When the excitement of Christmas has worn off, we look to the renewal of the New Year. We reflect on the past and hope for the future. We look for opportunity to change…ourselves.
Each January, roughly one in three Americans resolve to better themselves in some way — that’s about 100 million Americans making new-year-new-me promises. A much smaller percentage of people actually make good on those resolutions. While about 75% of people stick to their goals for at least a week, only about 8% actually achieve their New Year’s resolution goal, one study found.
Some of the most popular New Year’s resolutions are about getting fit, losing weight and eating an all-around healthier diet. But lofty goals such as these are often easier said than done. For example, a recent study by the American Heart Association found that the majority of people on a weight loss program or diet plan start off strong but lose momentum (and start making excuses) around week 6. Does that sound familiar?
Here’s one resolution that we might all be able to keep: increase our happiness.
It turns out happiness is good for you. A 2010 study found that people with positive emotions were about 20% less likely than their gloomier peers to have a heart attack or develop heart disease.
We tend to think our own bliss relies on bettering ourselves, but our happiness also increases when we help others. People who volunteer tend to live longer and have more social connections than those who do not volunteer.
Don’t know where to start? We have multiple outlets available in Newton County that can help direct your inner volunteer. Start with Hands On Newton to identify the need and match with your own personal interests. Opportunities range from reshelving books at the Newton County Library to clearing invasive plants at Chimney Park to mentoring a student through the Newton Mentoring program.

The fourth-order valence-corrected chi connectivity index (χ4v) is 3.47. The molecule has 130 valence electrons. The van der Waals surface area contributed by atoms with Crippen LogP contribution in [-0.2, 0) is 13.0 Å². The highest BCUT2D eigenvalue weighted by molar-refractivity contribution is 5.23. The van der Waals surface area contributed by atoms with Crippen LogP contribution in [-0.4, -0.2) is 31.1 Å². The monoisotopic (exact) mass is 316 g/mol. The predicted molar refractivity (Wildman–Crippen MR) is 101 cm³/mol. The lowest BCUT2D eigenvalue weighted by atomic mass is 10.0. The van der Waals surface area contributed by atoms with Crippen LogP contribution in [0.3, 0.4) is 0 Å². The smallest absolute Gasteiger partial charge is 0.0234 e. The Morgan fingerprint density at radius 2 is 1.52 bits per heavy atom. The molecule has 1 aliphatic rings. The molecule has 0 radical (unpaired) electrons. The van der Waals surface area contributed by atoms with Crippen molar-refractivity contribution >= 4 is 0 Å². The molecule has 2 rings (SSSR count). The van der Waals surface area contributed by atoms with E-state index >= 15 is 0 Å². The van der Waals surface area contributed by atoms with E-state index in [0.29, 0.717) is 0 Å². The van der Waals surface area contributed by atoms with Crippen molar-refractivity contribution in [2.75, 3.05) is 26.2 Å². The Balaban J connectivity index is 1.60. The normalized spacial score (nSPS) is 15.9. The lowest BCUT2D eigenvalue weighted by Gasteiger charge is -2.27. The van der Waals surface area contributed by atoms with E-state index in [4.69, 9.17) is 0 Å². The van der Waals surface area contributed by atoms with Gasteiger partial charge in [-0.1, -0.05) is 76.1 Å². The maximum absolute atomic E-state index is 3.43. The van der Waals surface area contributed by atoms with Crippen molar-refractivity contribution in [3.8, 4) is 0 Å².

Feel like old friends (or family) have fallen by the wayside? It’s good for your health to reconnect with them. Research suggests people with strong social ties live longer than those who don’t. In fact, according to a 2010 study, a lack of social bonds can damage your health as much as alcohol abuse and smoking, and even more than obesity and lack of exercise.
Social bonds can take the form of lunch with friends, shopping with your mother, visiting a sick relative. Anything with another person, really, as long as you keep it positive! Want to create a meaningful social bond while kayaking down the Yellow River or discussing vampires over fried green tomatoes – it can be done right here in Newton County (although I would suggest waiting until the weather turns warmer again for the kayaking part).
Instead of making the same old resolutions to lose weight and eat healthier, resolve to make some new changes. Log some volunteer hours with your kids. Go to dinner with a friend. Spend some time with a neighbor. We might increase the happiness and healthiness of Newton County in 2015!
Hosanna Fletcher has lived in Newton County since 2005. With a Masters in Public Health and another in Sociology, she has worked on a variety of community development projects, led training sessions for Lay Health Advisors, conducted and evaluated health risk assessments, and designed and implemented employee wellness programs. Hosanna and her husband Kevin, a Newton County native, have been married for 15 years this October. They have two children — Miranda, 11, and Thomas, 3.